After Muktir Kotha, there was a gap of several years during which time Mishuk was tied up with his work at Ekushey Television, and later with an online news channel in Canada. Thus, he was unable to join the team of Matir Moina (The Clay Bird), which we instead filmed with the very talented Bombay-based cameraman Sudheer Palsane. But we never stopped dreaming of working together again with Mishuk as a team. We began to reconnect in 2005, when Mishuk did some patch shooting for us on Ontorjatra (The Homeland) during one of his visits to Dhaka. Mishuk was still based in Toronto but told us he was interested to work on some bigger projects and could arrange the time off from his office with enough notice. Over the next couple of years, we worked on a series of shorter projects while discussing various feature film ideas, notably Kagojer Phul (The Paper Flower) and Runway.
Naroshundor (The Barbershop) was one of the smaller projects that allowed us to experiment with the application of documentary techniques to fiction film—the flip side of our earlier "fictionalised documentary" approach. As with Matir Moina, we worked with a largely nonprofessional cast, including actual barbers from the Bihari community. By using multiple cameras and a fluid shooting style, we tried to create a sense of immediacy and tension. The biggest challenge was managing the reflections of multiple mirrors in the very confined space of the barbershop. On the first day of the shoot, Mishuk showed up dressed completely in black. The rest was orchestrated with careful rehearsal, adjustable mirrors, and lots of takes!
We expanded our collaboration on fiction film with Runway. By this time the mutual respect that underpinned Tareque and Mishuk's working partnership had evolved into an almost unspoken understanding of what was needed to capture a particular scene. After seeing the location on the airport runway, Mishuk simply said "telephoto lens", and Tareque nodded. When Mishuk went back to Canada to search for the right equipment package, he tracked down a pristine second-hand Nikon 200mm lens. This lens would be used to create the iconic image of Ruhul walking between the runway guide lights as a massive 747 descended behind him. I remember the excitement of having successfully timed and captured that shot, and the elation we felt at having pooled and coordinated our respective talents to bring about that magic moment.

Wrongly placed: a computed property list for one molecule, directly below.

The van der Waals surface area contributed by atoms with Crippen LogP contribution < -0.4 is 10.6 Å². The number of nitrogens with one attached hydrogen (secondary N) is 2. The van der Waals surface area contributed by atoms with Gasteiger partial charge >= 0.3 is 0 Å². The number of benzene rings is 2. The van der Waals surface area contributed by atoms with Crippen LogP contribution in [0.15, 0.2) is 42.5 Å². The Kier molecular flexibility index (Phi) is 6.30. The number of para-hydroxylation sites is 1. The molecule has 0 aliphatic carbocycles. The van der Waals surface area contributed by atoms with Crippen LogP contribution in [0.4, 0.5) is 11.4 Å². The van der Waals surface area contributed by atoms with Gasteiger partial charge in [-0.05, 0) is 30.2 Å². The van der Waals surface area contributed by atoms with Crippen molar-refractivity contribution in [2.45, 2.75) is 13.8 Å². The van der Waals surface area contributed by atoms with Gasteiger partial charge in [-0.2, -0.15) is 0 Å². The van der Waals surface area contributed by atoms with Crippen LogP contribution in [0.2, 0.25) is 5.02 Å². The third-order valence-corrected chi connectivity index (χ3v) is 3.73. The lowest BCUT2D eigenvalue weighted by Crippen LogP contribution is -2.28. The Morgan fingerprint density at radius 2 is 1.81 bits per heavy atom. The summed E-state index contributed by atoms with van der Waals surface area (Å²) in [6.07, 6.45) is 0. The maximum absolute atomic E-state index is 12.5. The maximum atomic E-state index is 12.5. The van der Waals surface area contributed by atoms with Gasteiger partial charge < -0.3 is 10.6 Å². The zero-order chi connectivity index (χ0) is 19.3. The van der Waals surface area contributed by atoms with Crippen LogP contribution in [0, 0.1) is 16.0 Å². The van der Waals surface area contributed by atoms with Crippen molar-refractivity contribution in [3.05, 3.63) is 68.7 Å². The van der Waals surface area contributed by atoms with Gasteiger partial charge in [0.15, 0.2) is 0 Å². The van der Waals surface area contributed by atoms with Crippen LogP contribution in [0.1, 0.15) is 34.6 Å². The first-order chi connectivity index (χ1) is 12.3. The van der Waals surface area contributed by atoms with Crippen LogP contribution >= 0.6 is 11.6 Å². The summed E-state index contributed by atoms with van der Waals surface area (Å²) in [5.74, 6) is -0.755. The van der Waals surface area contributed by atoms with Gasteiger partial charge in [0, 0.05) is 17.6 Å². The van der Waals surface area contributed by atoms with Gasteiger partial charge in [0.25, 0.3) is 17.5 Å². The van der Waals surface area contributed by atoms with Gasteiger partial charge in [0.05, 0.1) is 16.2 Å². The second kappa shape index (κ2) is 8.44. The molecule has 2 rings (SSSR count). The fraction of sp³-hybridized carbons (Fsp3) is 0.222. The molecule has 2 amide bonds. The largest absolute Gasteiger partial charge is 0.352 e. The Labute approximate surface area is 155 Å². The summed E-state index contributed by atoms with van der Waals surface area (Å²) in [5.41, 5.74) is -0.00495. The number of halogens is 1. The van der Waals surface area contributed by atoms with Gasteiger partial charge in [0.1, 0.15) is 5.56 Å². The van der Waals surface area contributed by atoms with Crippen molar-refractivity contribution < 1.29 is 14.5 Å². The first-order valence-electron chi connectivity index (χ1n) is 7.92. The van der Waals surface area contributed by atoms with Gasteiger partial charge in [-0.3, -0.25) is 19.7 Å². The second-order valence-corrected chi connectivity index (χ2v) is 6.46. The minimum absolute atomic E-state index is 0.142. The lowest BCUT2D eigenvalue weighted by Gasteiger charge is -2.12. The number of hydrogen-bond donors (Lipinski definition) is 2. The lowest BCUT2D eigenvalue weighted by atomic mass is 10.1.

Tareque and Mishuk's teamwork was constantly evolving as they continued to learn and experiment, and there was a sense of endless possibility between them. Somehow, I fit into that configuration, and we made a triad. With them gone now, I feel stripped down to my own bare essentials, forced to re-imagine my creative path without the igniting power of that charmed circle. But still the team is within me. I feel it, when I pick up my camera to "cover" a documentary scene, and remember what Mishuk taught me about visualising the edit before the scene has been shot. He taught me without words—what I learned was through watching him as he worked and then editing what he'd shot. And Tareque too, of course; a thousand wisdoms ring in my ears at every step, not only in film but also in life. For every life they touched, they were like an igniting fire, setting the dreams of those around them alight. And that light will continue to guide us through dark times, as long as their memory lives on.
We must learn to focus not on what we've lost, but what we've gained from having them with us as long as we did. Their lasting legacy is a model of creative vision melded with commitment to nation and the new generation. They were the epitome of thinking "outside the box", beyond narrow politically and socially prescribed categories. Theirs was a model of total dedication to work, for the pure joy of creation. And then of course the films and images they left us—those will be with us forever.
Catherine Masud is a filmmaker and an educator.